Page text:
While every surfer has spun a tale or two about surf injuries — a board to the back of the head, a hand sliced on a fin, a dislocated joint after a particularly violent closeout — these injuries are actually rather rare.
In fact, the Orthopedic Trauma Institute estimates that for every 1,000 days a person spends surfing, they will experience approximately three and a half ligament-, muscle- and joint-based injuries.
However, there is a surf malady much more common, far less mentioned and potentially considerably more dangerous: exostosis (aka surfer’s ear). It’s a problem that affects close to one out of every three surfers and, if untreated, can cause pain and severe hearing loss.
The condition is caused by prolonged exposure to cold water and affects both young and old surfers. When the ear canal is irritated over a long period of time, it responds by growing bone, effectively narrowing the canal and causing hearing loss.
Eventually, this bone growth becomes so pronounced that it can lead to total hearing loss and can be treated only by cutting out or shaving down the bony growth, a process that requires a six- to eight-week recovery.
“As we have developed very good wetsuits and surf year-round in colder and colder water, the irritation from the cold water is causing exostosis, or surfer’s ear,” says Dr. Ken Fujioka, a San Diego–based doctor and avid surfer who has undergone surfer’s ear surgeries on each ear. “I don’t know why we don’t hear about it more.”
In addition to leading to hearing loss, the growths also trap water and cause frequent infections, which can be particularly harmful for those spending extended periods in the surf. Now that wetsuits are extending seasons longer and longer, that risk is amplified, even for younger surfers.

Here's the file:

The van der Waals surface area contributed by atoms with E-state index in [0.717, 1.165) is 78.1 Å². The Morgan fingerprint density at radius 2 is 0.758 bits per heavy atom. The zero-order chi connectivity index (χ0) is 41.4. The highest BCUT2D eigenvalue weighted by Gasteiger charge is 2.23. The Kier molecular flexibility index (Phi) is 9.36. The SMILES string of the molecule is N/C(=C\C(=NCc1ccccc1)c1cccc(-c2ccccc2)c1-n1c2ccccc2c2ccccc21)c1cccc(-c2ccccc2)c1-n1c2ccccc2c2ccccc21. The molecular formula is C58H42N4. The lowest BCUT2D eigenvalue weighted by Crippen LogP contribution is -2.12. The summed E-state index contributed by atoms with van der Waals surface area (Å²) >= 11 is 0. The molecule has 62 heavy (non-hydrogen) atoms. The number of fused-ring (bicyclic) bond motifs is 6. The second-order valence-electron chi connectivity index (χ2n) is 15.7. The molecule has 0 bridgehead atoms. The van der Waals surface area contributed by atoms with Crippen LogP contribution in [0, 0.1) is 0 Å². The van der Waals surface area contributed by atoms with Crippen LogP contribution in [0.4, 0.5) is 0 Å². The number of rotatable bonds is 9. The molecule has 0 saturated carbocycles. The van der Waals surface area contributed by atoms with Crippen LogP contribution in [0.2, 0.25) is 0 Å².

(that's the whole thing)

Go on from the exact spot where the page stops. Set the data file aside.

Surgery is the only real “cure” for surfer’s ear, but Fujioka notes that prevention is likely the best form of treatment.
See those guys in the lineup sporting the earplugs? Many, if not all of them, are hoping to prevent surfer’s ear and some serious medical headaches.
For those who think earplugs impair hearing, a few companies, like SurfEars out of Sweden, are designing surf-specific plugs that let sound waves in while keeping the real waves out.
After launching a Kickstarter in 2011, the group of surfers and engineers released a second version of their sound-accommodating surf plugs earlier this year.
Fujioka is unsure why there is so little publicity surrounding the ear injury, given its prevalence in the surf community, but thinks that surfer’s ear will continue to grow as the sport becomes more popular around the world.
“I am amazed at the number of surfers that do not wear earplugs (my son included), and know surfer’s ear is no joke,” says Fujioka. “I have had the surgeries myself and I could not surf; it was no fun.”